“The way we look at time and space — seeing the past underneath the present, seeing through those layers — it’s a part of being human,” Barnett said. “But I also think it’s a particular part of Richmond.” He explained how living in Richmond has prepared us for this moment, by living alongside the manifestations of systemic racism, and daily reminders that gawk at the people, in the form of Confederate monuments and gentrification.
Barnett went on to discuss social issues during the first decade of the 21st century, and how they informed Strike Anywhere’s last studio album, Iron Front (2009), compared to the issues of today.
“I’m not sure that Iron Front was topically-anchored to that time in any way that isn’t relevant now,” he explained. For Strike Anywhere, that album reinforced the idea that today’s cultural uprisings and Black Lives Matter movement are a culmination of not just years, but decades and generations of injustice. The stories and topics addressed on Iron Front are, in many ways, the same stories relevant today on Nightmares Of The West.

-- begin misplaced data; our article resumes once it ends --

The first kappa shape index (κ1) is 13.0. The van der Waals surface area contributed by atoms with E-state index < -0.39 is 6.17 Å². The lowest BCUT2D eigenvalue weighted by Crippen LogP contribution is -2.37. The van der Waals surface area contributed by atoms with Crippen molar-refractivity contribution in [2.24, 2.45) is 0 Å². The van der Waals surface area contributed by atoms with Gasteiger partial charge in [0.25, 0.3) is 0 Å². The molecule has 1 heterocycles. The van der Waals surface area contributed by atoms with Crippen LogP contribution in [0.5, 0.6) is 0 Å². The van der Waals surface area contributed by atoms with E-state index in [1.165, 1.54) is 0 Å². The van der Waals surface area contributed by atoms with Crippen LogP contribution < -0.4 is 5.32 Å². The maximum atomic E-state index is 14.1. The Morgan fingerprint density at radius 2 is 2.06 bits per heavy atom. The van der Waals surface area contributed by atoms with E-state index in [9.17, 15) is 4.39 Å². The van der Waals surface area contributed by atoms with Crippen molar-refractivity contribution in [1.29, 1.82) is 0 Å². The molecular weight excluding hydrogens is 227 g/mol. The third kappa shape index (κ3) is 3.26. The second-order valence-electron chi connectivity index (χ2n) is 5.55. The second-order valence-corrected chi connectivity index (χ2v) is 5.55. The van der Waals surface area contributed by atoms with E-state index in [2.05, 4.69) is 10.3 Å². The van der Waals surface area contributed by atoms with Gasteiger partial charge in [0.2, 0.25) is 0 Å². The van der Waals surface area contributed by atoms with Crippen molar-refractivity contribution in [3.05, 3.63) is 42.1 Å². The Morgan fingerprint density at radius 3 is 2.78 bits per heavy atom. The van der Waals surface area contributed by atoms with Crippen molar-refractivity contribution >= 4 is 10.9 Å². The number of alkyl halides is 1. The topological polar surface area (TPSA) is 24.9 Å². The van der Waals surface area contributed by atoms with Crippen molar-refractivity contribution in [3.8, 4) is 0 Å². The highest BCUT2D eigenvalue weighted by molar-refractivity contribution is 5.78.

However, one major difference in the eras of Iron Front and Nightmares Of The West is the digital age, and the evolution of social media that has taken place between them.
“We had MySpace back then, with no sense that what happened with social media could happen,” Barnett said. “Another thing that ravages us individually is trying to sort out truth from fiction, and what’s useful in all of this.”
He went on to point out one gift of social media: we have legitimate evidence of police murdering innocent folks, and we can see the real-time victories of this protest, and degradation of police in the state.
“We wouldn’t have had this without this technology right now, and that’s why this particular moment is different,” he said.